Hex Terrain

The humble hex has much to offer. It saves measuring and worrying about the millimeter precision of placing units onto the table. It defines a units facing, making flanks and fire arcs easy to assess and it also helps clearly define specific parts of the battlefield itself - that hex is a woods, that hex is a town etc.


You can make your own hexed surface or buy one of the commercial mats or use the plastic or MDF tiles. My hex battlefield collection is based around the hex system produced by Kallistra, who also do a wide range of hex based accessories such as roads, rivers and hills etc.

The Kallistra battlefield base is made up from a number of 6 hex blocks, with just 8 of these blocks being enough to make a game table 8 hexes by 6 hexes, which would fit into a 2' x 3' space. A 12 wide by 9 deep hexfield fits in a 4' x 3' space. In addition to the terrain sets, Kallistra sell blank hex templates, which are handy for doing bespoke items such as the marsh hex below, which is just made using filler and flocks.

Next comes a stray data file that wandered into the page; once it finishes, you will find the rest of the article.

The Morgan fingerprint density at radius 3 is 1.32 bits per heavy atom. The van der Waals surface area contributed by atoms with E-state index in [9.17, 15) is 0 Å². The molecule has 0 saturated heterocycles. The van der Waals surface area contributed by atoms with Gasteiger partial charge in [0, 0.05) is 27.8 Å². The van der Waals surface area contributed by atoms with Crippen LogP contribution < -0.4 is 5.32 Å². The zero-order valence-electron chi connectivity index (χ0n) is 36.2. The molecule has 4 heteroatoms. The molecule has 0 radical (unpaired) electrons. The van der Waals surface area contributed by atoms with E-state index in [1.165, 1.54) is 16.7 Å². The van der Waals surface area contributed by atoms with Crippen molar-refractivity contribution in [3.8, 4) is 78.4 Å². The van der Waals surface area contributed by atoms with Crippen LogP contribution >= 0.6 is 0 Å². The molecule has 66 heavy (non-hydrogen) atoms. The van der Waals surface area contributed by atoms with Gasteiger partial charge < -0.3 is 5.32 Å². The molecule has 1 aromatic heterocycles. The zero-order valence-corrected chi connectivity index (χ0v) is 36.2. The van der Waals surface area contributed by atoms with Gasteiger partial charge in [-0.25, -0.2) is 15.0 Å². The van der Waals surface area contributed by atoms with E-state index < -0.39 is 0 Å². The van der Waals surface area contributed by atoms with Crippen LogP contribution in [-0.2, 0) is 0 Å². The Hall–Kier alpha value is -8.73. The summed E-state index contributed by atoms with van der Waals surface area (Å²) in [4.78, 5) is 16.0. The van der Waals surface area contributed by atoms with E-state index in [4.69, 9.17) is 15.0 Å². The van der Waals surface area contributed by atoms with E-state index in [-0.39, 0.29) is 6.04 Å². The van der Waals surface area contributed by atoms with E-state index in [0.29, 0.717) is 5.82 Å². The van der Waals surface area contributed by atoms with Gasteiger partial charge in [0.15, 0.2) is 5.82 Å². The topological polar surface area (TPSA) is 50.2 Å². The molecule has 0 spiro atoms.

The centre picture below represents an area that has been churned up by artillery fire, though I just use it as a general piece to represent rough ground. To the left is a marsh and To the right is a custom piece that is just made from gluing 6mm buildings, walls and turf to a blank hex tile.

This is an example of a small battlefield that is just 8 hexes wide by 6 deep. I have a couple of more base tiles and ten single tiles so that I can expand the board out to 10 wide by 7 deep. This boost in size still allows the game to fit on a typical small kitchen table. See below for a slightly bigger table.


It is surprising how much action you can get going on in such a small area. For storage, the tiles stack on top of each other - see the cityscape hexes stacked bel, which also give an 8 x 6 hexfield.